Beginner’s Mind: Knowing Our Not Knowing

As therapists, we are trained to listen to each person’s story with beginner’s mind. Similarly, on the yoga mat, we are trained to meet our body anew within each posture and breath. In meditation, we practice meeting our mind with a quality of not knowing, dropping our presumptions about what will reveal itself in each moment. With beginner’s mind, we become curious, open, and receptive.    

Beginner’s mind is of great service to us when it comes to loving and connecting in relationship to ourselves, to loved ones, and to others we’ve yet to meet. It’s of great service to us for loving and connecting in relationship with those that have similar views and values to our own and with those that have differing views and values than our own. The quality of beginner’s mind is especially useful at the height of conflict and suffering. In relationship, when we fall into familiar and unproductive dialogue that stems from the pain points of our personal stories, pausing in beginner’s mind gives us the chance to reveal where we are clinging onto the rigidity of knowing rather than staying open in the truth of our not knowing. When we can enter a conversation with another person with the knowing of our not knowing, space expansively opens up for resolution or peaceful disagreement. Within this greater open space, compassion and creativity are invited to join the dialogue, and we connect more intimately.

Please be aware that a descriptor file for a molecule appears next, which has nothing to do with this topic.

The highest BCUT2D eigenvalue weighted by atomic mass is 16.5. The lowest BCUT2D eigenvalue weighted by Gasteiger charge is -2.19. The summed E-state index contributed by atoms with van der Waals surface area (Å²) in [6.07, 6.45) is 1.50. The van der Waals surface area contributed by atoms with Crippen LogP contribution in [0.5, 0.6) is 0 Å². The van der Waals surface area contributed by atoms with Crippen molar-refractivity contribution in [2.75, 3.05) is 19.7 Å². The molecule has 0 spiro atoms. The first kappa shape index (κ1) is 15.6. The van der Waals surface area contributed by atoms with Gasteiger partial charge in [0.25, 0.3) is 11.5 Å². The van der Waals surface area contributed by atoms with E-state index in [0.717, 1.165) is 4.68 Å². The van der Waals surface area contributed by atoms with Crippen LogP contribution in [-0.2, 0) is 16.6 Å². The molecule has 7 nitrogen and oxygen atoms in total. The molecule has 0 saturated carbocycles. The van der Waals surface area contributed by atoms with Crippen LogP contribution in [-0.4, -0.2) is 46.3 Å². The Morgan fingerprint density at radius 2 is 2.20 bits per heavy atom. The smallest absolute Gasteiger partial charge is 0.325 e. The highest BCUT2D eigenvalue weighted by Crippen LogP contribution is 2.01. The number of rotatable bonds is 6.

When do our very best imperfect human effort to listen with the curiosity of beginner’s mind, we let go of our preconceived notions about what it’s like to be in the world. We listen like we’re hearing for the very first time and we inevitably start to hear in a new way. We hold some paradox here, understanding that each person’s story will touch on our shared human needs and condition, but that the lens through which each person looks is entirely unique and can only be their own. Indeed, it’s a lens of one in seven billion and counting. 

When we hear more openly, rather than through the narrowed filters of our own conditioning, experiences, and expectations, we give someone a chance to share their truth without putting ourselves at the centre of it. This requires diligence and humility, but also an understanding that even our best efforts to avoid inserting our story at the centre of someone else’s will fall short at times. In our humility, we can redirect ourselves back on course, knowing that our commitment to the not knowing of a wide open beginner’s mind is for the healing and good of our own hearts, the hearts of others, and in turn, for that of our wider world. 

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